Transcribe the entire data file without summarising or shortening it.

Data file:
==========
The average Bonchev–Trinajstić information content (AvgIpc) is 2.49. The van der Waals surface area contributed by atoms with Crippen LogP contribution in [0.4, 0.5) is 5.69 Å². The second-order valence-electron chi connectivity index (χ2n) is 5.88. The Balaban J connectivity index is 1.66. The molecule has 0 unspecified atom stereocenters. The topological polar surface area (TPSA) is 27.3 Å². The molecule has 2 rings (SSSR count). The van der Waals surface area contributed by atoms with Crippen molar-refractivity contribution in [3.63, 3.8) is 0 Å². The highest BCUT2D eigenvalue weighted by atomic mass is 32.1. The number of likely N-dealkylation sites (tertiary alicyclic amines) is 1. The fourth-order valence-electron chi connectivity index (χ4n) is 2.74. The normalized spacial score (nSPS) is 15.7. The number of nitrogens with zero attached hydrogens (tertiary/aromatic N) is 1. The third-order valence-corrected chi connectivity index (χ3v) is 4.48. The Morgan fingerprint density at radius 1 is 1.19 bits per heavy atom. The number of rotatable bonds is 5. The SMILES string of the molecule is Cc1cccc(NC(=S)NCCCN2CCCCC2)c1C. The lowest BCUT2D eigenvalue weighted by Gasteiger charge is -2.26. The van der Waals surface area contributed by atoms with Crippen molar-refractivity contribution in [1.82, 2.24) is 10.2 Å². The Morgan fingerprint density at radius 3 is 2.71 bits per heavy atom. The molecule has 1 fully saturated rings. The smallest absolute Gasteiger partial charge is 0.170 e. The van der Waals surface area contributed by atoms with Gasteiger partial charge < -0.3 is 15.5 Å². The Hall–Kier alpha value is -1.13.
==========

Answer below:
The average Bonchev–Trinajstić information content (AvgIpc) is 2.49. The van der Waals surface area contributed by atoms with Crippen LogP contribution in [0.4, 0.5) is 5.69 Å². The second-order valence-electron chi connectivity index (χ2n) is 5.88. The Balaban J connectivity index is 1.66. The molecule has 0 unspecified atom stereocenters. The topological polar surface area (TPSA) is 27.3 Å². The molecule has 2 rings (SSSR count). The van der Waals surface area contributed by atoms with Crippen molar-refractivity contribution in [3.63, 3.8) is 0 Å². The highest BCUT2D eigenvalue weighted by atomic mass is 32.1. The number of likely N-dealkylation sites (tertiary alicyclic amines) is 1. The fourth-order valence-electron chi connectivity index (χ4n) is 2.74. The normalized spacial score (nSPS) is 15.7. The number of nitrogens with zero attached hydrogens (tertiary/aromatic N) is 1. The third-order valence-corrected chi connectivity index (χ3v) is 4.48. The Morgan fingerprint density at radius 1 is 1.19 bits per heavy atom. The number of rotatable bonds is 5. The SMILES string of the molecule is Cc1cccc(NC(=S)NCCCN2CCCCC2)c1C. The lowest BCUT2D eigenvalue weighted by Gasteiger charge is -2.26. The van der Waals surface area contributed by atoms with Crippen molar-refractivity contribution in [1.82, 2.24) is 10.2 Å². The Morgan fingerprint density at radius 3 is 2.71 bits per heavy atom. The molecule has 1 fully saturated rings. The smallest absolute Gasteiger partial charge is 0.170 e. The van der Waals surface area contributed by atoms with Gasteiger partial charge < -0.3 is 15.5 Å². The Hall–Kier alpha value is -1.13.